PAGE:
Survival of the Fittest: Alaska Youtube Video attached: The Next Bear Grylls or Jim Shockey?
Chicaco(Alaska Green Horns, newbies, or rookies) or “lowers 48” as Alaskan residents call them, usually travel to Alaska with a dream in mind. “I want to go to Alaska and live off the land”. I want to hunt and forage for myself, and live the subsistence Alaskan culture live style. Why this may be prosperous in some regards, such as smoked salmon, mountain raised moose roast, caribou sausage, black bear stew, Halibut chowder, etc. Each one of those delicacies mentioned before takes a great deal of effort and sacrifice to provide sustenance for the long winter months. Freezer filling in Alaska takes hard work, but if you find a 50+ bull moose that means meat for the entire year. A bull moose can feed an entire family, and several friends and other families too( if your lucky enough to be friends with a hunter)…
These freezer filling adventures, naturally will teach you the ways of the wild and how unforgiving yet plentiful mother nature can be. Hunting and fishing in Alaska, well, anywhere for that matter teaches you how to survive. However when your in Alaska, hunters generally find themselves hundreds of miles from home or any human existence for that matter. This means you have to be prepared for everything, including food shortages, emergency situations, medical matters, etc. Anything that can go wrong, will go wrong. But if you plan for your weaknesses to show through, you can be prepared to minimize damage and MacGyver your way to safety.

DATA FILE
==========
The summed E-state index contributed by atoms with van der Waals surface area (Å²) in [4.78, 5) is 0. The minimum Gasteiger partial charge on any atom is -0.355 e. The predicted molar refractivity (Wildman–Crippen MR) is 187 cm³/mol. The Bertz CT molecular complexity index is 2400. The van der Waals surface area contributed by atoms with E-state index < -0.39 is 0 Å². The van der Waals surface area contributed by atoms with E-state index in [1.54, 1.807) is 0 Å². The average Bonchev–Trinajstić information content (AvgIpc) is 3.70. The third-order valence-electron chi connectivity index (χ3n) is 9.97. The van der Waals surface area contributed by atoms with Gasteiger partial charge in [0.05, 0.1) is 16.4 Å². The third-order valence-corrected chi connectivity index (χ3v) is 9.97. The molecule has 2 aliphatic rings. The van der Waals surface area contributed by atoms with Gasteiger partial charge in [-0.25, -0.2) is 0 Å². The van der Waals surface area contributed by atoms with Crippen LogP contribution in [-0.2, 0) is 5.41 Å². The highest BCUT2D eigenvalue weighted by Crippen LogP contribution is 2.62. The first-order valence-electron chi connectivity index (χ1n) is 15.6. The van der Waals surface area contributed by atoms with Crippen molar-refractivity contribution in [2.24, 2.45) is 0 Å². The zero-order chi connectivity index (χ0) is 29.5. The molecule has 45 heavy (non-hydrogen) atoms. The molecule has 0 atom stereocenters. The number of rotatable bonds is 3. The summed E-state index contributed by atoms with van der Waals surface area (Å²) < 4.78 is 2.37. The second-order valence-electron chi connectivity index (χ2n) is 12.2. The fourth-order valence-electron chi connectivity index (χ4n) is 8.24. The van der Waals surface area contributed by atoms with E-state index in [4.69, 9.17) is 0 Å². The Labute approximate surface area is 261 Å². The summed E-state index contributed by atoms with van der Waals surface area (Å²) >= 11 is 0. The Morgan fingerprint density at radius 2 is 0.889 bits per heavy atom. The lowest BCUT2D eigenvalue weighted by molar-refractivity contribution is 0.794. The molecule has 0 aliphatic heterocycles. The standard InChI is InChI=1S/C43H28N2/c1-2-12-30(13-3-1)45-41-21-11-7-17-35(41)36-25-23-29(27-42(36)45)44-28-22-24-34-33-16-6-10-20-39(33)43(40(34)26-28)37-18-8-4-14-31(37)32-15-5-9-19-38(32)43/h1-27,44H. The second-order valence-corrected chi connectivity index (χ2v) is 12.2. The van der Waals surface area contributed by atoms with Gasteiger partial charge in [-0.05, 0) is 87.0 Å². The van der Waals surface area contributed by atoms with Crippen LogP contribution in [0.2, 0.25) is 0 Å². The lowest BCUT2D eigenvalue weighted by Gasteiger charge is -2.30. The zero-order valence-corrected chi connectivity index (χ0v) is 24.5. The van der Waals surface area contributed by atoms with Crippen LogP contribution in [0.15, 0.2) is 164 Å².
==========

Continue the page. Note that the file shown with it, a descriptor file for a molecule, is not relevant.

Take for example, this past fall I was on a Dall Sheep hunt. This hunt was the third leg of a 30 day expedition through Alaskas wilderness attempting to harvest the big five game animals. The hunt plan was simple. Ride mountain bikes 10 miles down an ATV trail, hike up a 4000ft mountain and harvest a Dall Sheep Ram. However, I planned to pack my food light, so my trek in and out would be easier with the lighter weight(plus I would have a full Dall sheep with me on the way back). The plan was to forage berries and small game if necessary, when ever possible. Half way through our mountain bike ride I started to feel hungry from the calories burned while biking. I did not want to dive straight into my protein bars or trail mix bag, so I decided to get creative. While carrying my bike over a swamp bog (from ATV ruts) I caught a glimpse of movement and new right away I had secured a protein snack. I picked up the frog, crunched him into my molars, and produced a new carbon cycle. The calories were much needed for the hike, and I found out raw frog is quite bitter tasting.
Do what you have to do, but above all else, SURVIVE. Sometimes the dream of survival off the land in Alaska is not as glamorous as an outsider would think. A little crazy, but just an example and real world application of survival.